I had someone send me this in email and it struck some nerves:
Recently large demonstrations have taken place across the country protesting the fact that Congress is finally addressing the issue of illegal immigration.
Certain people are angry that the US might protect its own borders, might make it harder to sneak into this country and, once here, to stay indefinitely. Let me see if I correctly understand the thinking behind these protests.
Let's say I break into your house...
Let's say that when you discover me in your house, you insist that I leave. But I say, "I've made all the beds and washed the dishes and did the laundry and swept the floors; I've done all the things you don't like to do. I'm hard-working and honest (except for when I broke into your house.)'
"According to the protesters, not only must you let me stay, you must add me to your family's insurance plan, educate my kids, and provide other benefits to me and to my family (my husband will do your yard work because he too is hard-working and honest, except for that breaking-in part). If you try to call the police or force me out, I will call my friends who will picket your house carrying signs that proclaim my right to be there.'
"It's only fair, after all, because you have a nicer house than I do, and I'm just trying to better myself. I'm a hard-working and honest, person, except for ... well, you know.'
"And what a deal it is for me!! I live in your house, contributing only a fraction of the cost of my keep, and there is nothing you can do about it without being accused of selfishness, prejudice and being an anti-housebreaker. Oh yeah, I want you to learn my language so you can communicate with me."
Where do we draw the line? There's an online game where you shoot the illegals trying to run across the border, including pregnant women and children. There unquestionably is xenophobia hung out on display there.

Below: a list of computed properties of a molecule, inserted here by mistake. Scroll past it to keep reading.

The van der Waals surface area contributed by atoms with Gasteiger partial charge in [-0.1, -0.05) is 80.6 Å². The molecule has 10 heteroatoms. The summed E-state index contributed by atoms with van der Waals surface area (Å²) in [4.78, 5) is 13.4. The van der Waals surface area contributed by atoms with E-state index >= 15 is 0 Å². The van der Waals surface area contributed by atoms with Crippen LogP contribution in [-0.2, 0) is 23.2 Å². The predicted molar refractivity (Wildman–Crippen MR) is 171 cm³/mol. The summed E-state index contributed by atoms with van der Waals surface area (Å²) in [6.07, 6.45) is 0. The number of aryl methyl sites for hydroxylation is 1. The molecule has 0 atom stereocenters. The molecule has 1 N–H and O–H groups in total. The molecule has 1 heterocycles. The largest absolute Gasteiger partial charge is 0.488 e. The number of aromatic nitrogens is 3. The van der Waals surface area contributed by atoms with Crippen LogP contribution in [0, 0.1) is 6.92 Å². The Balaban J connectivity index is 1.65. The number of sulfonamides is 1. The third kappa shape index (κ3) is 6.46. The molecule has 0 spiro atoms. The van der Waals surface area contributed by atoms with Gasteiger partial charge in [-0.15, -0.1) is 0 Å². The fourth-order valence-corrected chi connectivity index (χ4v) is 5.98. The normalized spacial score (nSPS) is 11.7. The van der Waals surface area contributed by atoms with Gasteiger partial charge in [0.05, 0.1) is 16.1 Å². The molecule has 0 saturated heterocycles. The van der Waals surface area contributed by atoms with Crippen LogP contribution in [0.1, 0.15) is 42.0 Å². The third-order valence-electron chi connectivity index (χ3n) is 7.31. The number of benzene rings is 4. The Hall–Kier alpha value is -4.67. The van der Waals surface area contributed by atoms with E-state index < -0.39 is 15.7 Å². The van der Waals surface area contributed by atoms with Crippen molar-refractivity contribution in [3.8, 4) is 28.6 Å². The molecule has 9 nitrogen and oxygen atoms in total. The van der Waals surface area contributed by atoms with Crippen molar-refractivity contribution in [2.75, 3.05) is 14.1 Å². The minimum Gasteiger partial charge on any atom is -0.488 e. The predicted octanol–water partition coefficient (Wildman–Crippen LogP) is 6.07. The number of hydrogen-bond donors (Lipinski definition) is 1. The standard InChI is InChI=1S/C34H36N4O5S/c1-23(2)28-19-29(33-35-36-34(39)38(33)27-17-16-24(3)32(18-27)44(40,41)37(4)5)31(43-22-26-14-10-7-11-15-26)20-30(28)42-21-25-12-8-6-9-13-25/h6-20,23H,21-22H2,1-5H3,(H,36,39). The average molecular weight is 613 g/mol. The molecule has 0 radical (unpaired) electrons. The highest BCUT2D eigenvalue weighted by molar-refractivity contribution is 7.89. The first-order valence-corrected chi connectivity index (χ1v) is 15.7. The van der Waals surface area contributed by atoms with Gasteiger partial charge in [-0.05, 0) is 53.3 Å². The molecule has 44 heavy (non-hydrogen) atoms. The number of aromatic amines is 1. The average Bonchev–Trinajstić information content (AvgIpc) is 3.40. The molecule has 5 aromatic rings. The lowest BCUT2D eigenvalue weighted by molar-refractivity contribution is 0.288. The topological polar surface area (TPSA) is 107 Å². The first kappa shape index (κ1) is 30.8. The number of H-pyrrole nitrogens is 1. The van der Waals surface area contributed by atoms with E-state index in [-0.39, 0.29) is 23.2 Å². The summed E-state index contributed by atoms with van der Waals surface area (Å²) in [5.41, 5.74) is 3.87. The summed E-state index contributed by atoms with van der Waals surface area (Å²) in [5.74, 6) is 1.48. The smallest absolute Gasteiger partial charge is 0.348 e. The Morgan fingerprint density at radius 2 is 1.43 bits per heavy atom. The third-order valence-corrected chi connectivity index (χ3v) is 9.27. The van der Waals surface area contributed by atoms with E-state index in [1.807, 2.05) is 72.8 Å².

But there are other frightening issues, including increased and increasingly violent crime; a neighboring nation in which 10 percent of their total citizenship lives in the next country; and the unwillingness of the illegal sector to become American. A lot of these folks, whether Hispanic or Asian or Middle Eastern, want the US to convert to their way of life. That's not immigration, it's invasion.
I have nothing against the Hispanic Race - nor Asian, black, or purple with green dots. I could care less about color. I do, however, resent and repel all invaders.
Unless they bring me chocolate ice cream, which I consider the perfect negotiating tool. And tonight you're in luck; I've got ice cream and need caramel syrup and walnuts. Any takers?
Before - After
In the grander scheme of things, no soul can truly be replaced. Each one of us has a place in the universal tapestry. We each contribute our own color and texture. When one thread is snipped too soon, it distorts all the threads around it. Other lives can unravel and tear. If the wrong thread is ripped away, the whole fabric of life becomes dangerously fragile.
- LeiLani, aka Radiogurl aka Bright Opal (1957 - )